fatty acid


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fat·ty ac·id

(fat'ē as'id),
Any acid derived from fats by hydrolysis (for example, oleic, palmitic, or stearic acids); any long-chain monobasic organic acid; they accumulate in disorders associated with the peroxisomes.

fatty acid

n.
Any of a large group of monoprotic acids, especially those found in animal and vegetable fats and oils, having the general formula CnH2n+1COOH. Characteristically made up of saturated or unsaturated aliphatic compounds with an even number of carbon atoms, this group of acids includes palmitic, stearic, and oleic acids.

fatty acid

A straight-chain monocarboxylic acid that can be either saturated (i.e., has no double bonds) or unsaturated—either monounsaturated (having a single double bond) or polyunsaturated (having more than one double bond). The importance of saturation of the bonds in fatty acids is unclear, although saturated animal-derived and “tropical” oils appear to increase the risk of atherosclerosis, while diets high in monounsaturated fats, in particular olive oil, decrease this risk.

Dietary Fats (% saturation)  
[• Substance—A; B; C]
(A=% Saturated fatty acids;  
B=% Monounsaturated fatty acids;  
C=% Polyunsaturated fatty acids) 
• Safflower oil—9%; 13%; 72%  
• Sunflower oil—11%; 20%; 69%  
• Corn oil—13%; 25%; 62% 
• Olive oil—14%; 77%; 9% 
• Soybean oil—15%; 24%; 61% 
• Peanut oil—18%; 48%; 34% 
• Cottonseed oil—27%; 19%; 54% 
• Lard—41%; 47%; 12% 
• Palm oil—51%; 39%; 10% 
• Beef Tallow—52%; 44%;  4% 
• Butterfat—66%; 30%; 4% 
• Palm-kernel oil—86%; 12%; 2%  
• Coconut oil—92%; 6%; 2%

fatty acid

Biochemistry A straight-chain monocarboxylic acid, which can be either saturated–ie, has no double bonds or unsaturated, which is, in turn, either monounsaturated–having a single double bond, or polyunsaturated–having more than one double bond. See Cholesterol-raising fatty acid, n-3 fatty acid, Polyunsaturated fatty acid, Unsaturated fatty acid.

fat·ty ac·id

(fat'ē as'id)
Any acid derived from fats by hydrolysis (e.g., oleic, palmitic, or stearic acids); any long-chain monobasic organic acid; they accumulate in disorders associated with the peroxisomes.

fat·ty ac·id

(fat'ē as'id)
Any acid derived from fats by hydrolysis (e.g., oleic, palmitic, or stearic acids).

Patient discussion about fatty acid

Q. Any dietitians here? Please tell me what are the different types of fatty acids available?

A. i'm not a dietitian either but i love reading about nutrition. so i can tell you that here are 2 families of essential fatty acids (fatty acids that our body cannot create by it's on).
here is the wikipedia entry about them :
http://en.wikipedia.org/wiki/Essential_fatty_acid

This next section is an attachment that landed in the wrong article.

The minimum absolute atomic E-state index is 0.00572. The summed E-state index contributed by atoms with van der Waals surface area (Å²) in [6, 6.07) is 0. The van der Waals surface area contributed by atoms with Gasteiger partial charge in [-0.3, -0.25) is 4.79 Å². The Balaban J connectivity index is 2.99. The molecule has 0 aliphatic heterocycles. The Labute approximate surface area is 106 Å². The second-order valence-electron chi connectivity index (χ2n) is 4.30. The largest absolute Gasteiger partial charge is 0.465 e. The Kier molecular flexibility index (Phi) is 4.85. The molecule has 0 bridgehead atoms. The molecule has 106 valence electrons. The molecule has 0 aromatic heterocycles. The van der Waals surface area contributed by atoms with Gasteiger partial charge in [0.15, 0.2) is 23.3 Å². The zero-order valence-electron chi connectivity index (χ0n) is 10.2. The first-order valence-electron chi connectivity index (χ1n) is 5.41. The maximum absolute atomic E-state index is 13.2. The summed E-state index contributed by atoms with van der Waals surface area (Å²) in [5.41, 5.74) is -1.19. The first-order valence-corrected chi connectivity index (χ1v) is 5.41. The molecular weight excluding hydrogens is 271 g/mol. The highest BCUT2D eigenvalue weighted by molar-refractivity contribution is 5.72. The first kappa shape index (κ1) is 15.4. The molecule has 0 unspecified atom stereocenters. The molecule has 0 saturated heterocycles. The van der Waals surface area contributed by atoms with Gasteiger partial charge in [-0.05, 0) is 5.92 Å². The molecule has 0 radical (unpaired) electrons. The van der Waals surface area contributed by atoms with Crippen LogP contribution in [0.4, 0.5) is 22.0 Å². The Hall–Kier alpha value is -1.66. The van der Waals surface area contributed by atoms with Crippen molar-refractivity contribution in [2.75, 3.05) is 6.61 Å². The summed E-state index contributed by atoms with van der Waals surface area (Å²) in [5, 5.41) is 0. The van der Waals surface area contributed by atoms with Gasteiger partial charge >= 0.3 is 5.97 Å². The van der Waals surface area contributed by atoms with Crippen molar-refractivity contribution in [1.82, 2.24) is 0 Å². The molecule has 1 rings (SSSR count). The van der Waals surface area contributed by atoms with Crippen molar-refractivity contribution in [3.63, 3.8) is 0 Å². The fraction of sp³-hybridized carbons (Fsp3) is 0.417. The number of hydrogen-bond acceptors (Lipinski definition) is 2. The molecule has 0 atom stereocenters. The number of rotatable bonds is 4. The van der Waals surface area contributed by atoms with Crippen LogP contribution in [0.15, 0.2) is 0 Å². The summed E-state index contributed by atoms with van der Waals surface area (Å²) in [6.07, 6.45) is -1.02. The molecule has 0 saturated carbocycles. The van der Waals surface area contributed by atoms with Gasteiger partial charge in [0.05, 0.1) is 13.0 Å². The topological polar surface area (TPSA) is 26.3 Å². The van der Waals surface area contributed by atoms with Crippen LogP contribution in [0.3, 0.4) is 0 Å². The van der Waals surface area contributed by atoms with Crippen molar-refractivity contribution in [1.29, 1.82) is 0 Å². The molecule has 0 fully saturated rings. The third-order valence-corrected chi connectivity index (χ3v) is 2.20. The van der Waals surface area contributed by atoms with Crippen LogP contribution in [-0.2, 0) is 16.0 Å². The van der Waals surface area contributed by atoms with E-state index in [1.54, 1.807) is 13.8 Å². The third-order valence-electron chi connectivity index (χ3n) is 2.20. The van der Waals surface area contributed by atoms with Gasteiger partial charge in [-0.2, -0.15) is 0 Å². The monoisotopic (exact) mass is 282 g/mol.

Q. Is Omega 3 fatty acids helps brain development of babies? There are all sorts of food supplements that add omega 3 to their baby formula. Is it helpful? Can it harm?

A.

I found a nice video with a pediatrician that explain that exactly!!

http://www.5min.com/Video/Omega-Oil-in-Formula---Good-or-Bad-6067

More discussions about fatty acid
References in periodicals archive ?
In this study using of soybean calcium salt fatty acids (fat powder) in broiler chickens diet had no beneficial effects on performance.
Effects of beef- and fish-based diets on the kinetics of n-3 fatty acid metabolism in human subjects.
Table 1: Crude fat and fatty acid profile of Dioscorea dumetorum varieties Crude fat content/ D.
In addition, similar levels of omega-3 fatty acids in backfat can be attained by either feeding a high flaxseed diet for a short period or a lower flax diet for a longer period.
Trans fatty acids. Most of trans fatty acids enter in body through the intake of partially hydrogenated fats.
Changes in lipid class and fatty acid composition during development in white seabream (Diplodus sargus) eggs and larvae.
Omega-3 fatty acids are comprised of a-linolenic acid, eicosapentaenoic acid, and docosahexaenoic acid [1, 2].
The researchers concluded that their "observations reveal that nitro fatty acids mediate antihypertensive signalling actions by inhibiting soluble epoxide hydrolase".
Clinical overview of Omacor: A concentrated formulation of omega-3 polyunsaturated fatty acids. Am J Cardiol 2006;98(Suppl.
A recent meta-analysis raises significant questions about the role of omega-3 fatty acids in heart disease in the general population.
Tuunanen et al., "The lowering of hepatic fatty acid uptake improves liver function and insulin sensitivity without affecting hepatic fat content in humans," American Journal of Physiology-Endocrinology and Metabolism, vol.